“Like it or not, the world is going to that,” said Jeffrey Lake, a Farmers agent in Grand Rapids, Mich. He said he expected that most auto insurance policies would be usage-based in 10 to 15 years.
Ginger Purgatorio, an Allstate senior vice president, agreed in principle. Noting that Allstate’s Drivewise is nearly 10 years old, she said the company would continue urging customers to participate.
Progressive first offered usage-based insurance pricing in 1998. At that time, it rewarded only safe drivers. Subsequently, it began using the data to raise the rates of those who drove aggressively. Most other companies say they do not raise rates based on the data but can rescind the original discount.
Drivers who might be considered high risk when applying for a conventional policy, including teenagers, those with a less-than-perfect driving record and those who live in neighborhoods considered high risk, can save substantially if they demonstrate they’re safe. Owners of high-performance cars can mute the penalty that generally accompanies insuring an ultrapowerful automobile if they drive with a featherweight foot. On the other hand, if they pound the throttle, they could end up paying substantially more than they might with a standard policy.
Mr. Lake, asked if usage-based policies punished drivers of performance cars who drove aggressively from time to time, said, “Why should my elderly dad subsidize your high-performance car?”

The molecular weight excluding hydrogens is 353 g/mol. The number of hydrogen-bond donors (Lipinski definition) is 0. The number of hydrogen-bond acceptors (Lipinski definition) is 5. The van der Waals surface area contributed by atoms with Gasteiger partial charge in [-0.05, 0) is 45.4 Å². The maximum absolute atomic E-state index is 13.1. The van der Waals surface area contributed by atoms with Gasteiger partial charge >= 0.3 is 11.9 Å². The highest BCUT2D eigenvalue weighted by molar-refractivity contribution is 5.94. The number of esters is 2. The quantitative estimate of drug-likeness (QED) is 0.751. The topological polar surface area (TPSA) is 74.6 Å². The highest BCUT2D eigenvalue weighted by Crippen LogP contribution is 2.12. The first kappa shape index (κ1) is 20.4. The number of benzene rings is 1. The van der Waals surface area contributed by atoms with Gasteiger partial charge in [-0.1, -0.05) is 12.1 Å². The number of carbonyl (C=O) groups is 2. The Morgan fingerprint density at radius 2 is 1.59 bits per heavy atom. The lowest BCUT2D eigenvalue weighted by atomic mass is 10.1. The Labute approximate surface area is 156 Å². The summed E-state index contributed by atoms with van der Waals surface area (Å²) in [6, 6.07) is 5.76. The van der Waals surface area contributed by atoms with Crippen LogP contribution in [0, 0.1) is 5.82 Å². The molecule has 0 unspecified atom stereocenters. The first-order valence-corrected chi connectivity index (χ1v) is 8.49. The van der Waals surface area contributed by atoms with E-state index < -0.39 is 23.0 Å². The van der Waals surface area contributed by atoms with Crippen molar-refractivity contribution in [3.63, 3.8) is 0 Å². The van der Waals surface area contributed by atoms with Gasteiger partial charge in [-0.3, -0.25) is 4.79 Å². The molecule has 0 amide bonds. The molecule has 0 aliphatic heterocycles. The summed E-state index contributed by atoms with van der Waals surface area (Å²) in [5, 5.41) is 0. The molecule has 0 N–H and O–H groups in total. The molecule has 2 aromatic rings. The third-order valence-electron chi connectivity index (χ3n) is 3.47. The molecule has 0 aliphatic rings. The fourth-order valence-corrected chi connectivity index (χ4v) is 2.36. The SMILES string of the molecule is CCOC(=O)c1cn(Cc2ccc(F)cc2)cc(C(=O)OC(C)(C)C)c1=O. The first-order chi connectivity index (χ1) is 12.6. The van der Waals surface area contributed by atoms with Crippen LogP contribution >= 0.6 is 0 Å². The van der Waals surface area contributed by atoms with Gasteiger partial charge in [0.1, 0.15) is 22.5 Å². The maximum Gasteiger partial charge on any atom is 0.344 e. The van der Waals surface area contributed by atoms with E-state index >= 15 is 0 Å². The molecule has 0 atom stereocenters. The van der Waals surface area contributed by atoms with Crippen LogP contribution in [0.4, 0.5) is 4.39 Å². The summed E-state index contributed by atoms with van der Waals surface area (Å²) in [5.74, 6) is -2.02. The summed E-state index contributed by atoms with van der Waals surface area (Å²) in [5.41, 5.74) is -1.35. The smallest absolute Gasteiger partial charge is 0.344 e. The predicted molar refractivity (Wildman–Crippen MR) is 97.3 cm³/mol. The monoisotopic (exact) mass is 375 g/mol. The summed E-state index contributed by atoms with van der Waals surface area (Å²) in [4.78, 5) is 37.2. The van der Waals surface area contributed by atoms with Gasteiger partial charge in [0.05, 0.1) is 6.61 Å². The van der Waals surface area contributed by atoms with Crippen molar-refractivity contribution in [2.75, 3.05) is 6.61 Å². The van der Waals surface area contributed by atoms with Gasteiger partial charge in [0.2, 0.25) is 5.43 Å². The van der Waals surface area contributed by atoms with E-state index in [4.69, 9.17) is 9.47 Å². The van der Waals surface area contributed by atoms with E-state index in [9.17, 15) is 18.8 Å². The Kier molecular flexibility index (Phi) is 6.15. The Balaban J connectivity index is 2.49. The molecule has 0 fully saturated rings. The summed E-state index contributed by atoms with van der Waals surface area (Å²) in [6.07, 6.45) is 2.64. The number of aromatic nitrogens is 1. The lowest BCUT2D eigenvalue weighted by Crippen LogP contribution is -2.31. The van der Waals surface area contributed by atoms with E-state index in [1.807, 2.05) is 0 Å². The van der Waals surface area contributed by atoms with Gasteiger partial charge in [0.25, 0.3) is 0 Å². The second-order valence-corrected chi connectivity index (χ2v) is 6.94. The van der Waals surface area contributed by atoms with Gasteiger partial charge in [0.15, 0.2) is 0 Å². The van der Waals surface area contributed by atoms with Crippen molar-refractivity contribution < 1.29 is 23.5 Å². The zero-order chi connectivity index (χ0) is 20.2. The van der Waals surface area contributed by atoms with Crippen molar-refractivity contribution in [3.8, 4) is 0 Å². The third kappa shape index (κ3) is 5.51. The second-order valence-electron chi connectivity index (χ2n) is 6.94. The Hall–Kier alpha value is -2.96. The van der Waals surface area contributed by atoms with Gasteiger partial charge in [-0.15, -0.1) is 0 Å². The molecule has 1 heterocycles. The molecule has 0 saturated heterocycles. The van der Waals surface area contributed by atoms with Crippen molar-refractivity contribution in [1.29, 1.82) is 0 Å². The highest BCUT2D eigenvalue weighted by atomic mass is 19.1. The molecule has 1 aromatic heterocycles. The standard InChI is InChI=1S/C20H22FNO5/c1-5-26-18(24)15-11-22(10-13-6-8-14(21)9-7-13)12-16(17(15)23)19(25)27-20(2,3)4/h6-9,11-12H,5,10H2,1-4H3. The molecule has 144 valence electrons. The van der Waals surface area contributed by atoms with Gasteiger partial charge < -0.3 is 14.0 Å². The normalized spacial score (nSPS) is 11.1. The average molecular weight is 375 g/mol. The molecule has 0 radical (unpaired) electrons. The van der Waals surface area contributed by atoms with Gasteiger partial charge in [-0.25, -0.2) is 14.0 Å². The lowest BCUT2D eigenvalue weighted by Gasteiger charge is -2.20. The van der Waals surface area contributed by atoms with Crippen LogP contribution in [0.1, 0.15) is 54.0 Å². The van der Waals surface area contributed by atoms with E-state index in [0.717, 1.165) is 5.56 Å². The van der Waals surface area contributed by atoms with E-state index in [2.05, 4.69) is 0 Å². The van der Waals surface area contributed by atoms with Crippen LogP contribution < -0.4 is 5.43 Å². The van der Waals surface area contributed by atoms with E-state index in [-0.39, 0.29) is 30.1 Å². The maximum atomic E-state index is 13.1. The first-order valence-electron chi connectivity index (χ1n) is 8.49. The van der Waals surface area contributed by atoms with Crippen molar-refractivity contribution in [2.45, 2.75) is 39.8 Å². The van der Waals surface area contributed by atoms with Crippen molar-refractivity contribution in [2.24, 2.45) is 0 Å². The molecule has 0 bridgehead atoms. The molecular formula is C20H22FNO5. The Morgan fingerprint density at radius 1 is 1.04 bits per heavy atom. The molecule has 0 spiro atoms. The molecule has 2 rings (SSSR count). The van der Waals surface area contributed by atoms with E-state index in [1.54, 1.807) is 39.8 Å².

The way the programs analyze data can lead to faulty conclusions. For example, the software considers hard braking a negative and counts it against the driver’s record, even when the stop is the result of an urgent situation, such as a ball in the street or a stoplight.
The insurers claim hard braking is a good predictor of collisions, as it is indicative of tailgating. Mr. Bruns said drivers were not penalized for occasional hard-braking incidents. It’s a pattern the companies are looking for.
As for the privacy considerations. most of the programs report vehicle location, so your insurer will know what you’re up to. Those who don’t like to be monitored might be uneasy knowing their insurance company is watching their every move behind the wheel. Of course, we’ve pretty much sacrificed privacy in the age of the cellphone anyway.